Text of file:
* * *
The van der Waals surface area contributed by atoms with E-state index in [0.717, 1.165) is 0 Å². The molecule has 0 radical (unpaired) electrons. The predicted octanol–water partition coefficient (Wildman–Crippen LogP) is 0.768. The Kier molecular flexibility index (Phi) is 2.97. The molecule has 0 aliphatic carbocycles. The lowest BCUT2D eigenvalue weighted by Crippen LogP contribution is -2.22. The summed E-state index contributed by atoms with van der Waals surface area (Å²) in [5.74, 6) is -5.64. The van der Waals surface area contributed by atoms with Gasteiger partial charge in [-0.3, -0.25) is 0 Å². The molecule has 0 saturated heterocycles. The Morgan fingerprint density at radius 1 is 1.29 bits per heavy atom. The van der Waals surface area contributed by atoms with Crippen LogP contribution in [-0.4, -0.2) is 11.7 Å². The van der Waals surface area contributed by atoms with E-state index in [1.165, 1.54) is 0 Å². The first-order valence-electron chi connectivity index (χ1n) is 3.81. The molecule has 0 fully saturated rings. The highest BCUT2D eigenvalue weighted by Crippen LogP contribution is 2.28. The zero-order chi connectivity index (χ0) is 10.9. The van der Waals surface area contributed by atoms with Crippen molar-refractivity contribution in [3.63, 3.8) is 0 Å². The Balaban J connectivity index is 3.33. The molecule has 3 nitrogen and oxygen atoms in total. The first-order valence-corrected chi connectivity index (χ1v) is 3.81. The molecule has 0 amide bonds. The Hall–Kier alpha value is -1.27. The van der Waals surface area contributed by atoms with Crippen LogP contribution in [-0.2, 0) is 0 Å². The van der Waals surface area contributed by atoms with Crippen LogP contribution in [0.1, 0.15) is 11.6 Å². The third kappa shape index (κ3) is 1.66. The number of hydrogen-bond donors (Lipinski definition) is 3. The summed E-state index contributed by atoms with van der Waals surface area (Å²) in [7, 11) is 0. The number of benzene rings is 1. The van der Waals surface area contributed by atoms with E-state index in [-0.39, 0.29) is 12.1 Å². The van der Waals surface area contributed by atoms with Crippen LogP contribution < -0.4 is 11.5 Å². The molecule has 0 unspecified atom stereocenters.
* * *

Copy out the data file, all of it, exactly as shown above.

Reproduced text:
The van der Waals surface area contributed by atoms with E-state index in [0.717, 1.165) is 0 Å². The molecule has 0 radical (unpaired) electrons. The predicted octanol–water partition coefficient (Wildman–Crippen LogP) is 0.768. The Kier molecular flexibility index (Phi) is 2.97. The molecule has 0 aliphatic carbocycles. The lowest BCUT2D eigenvalue weighted by Crippen LogP contribution is -2.22. The summed E-state index contributed by atoms with van der Waals surface area (Å²) in [5.74, 6) is -5.64. The van der Waals surface area contributed by atoms with Gasteiger partial charge in [-0.3, -0.25) is 0 Å². The molecule has 0 saturated heterocycles. The Morgan fingerprint density at radius 1 is 1.29 bits per heavy atom. The van der Waals surface area contributed by atoms with Crippen LogP contribution in [-0.4, -0.2) is 11.7 Å². The van der Waals surface area contributed by atoms with E-state index in [1.165, 1.54) is 0 Å². The first-order valence-electron chi connectivity index (χ1n) is 3.81. The molecule has 0 fully saturated rings. The highest BCUT2D eigenvalue weighted by Crippen LogP contribution is 2.28. The zero-order chi connectivity index (χ0) is 10.9. The van der Waals surface area contributed by atoms with Crippen molar-refractivity contribution in [3.63, 3.8) is 0 Å². The Balaban J connectivity index is 3.33. The molecule has 3 nitrogen and oxygen atoms in total. The first-order valence-corrected chi connectivity index (χ1v) is 3.81. The molecule has 0 amide bonds. The Hall–Kier alpha value is -1.27. The van der Waals surface area contributed by atoms with Crippen LogP contribution in [-0.2, 0) is 0 Å². The van der Waals surface area contributed by atoms with Crippen LogP contribution in [0.1, 0.15) is 11.6 Å². The third kappa shape index (κ3) is 1.66. The number of hydrogen-bond donors (Lipinski definition) is 3. The summed E-state index contributed by atoms with van der Waals surface area (Å²) in [7, 11) is 0. The number of benzene rings is 1. The van der Waals surface area contributed by atoms with E-state index in [-0.39, 0.29) is 12.1 Å². The van der Waals surface area contributed by atoms with Crippen LogP contribution < -0.4 is 11.5 Å². The molecule has 0 unspecified atom stereocenters.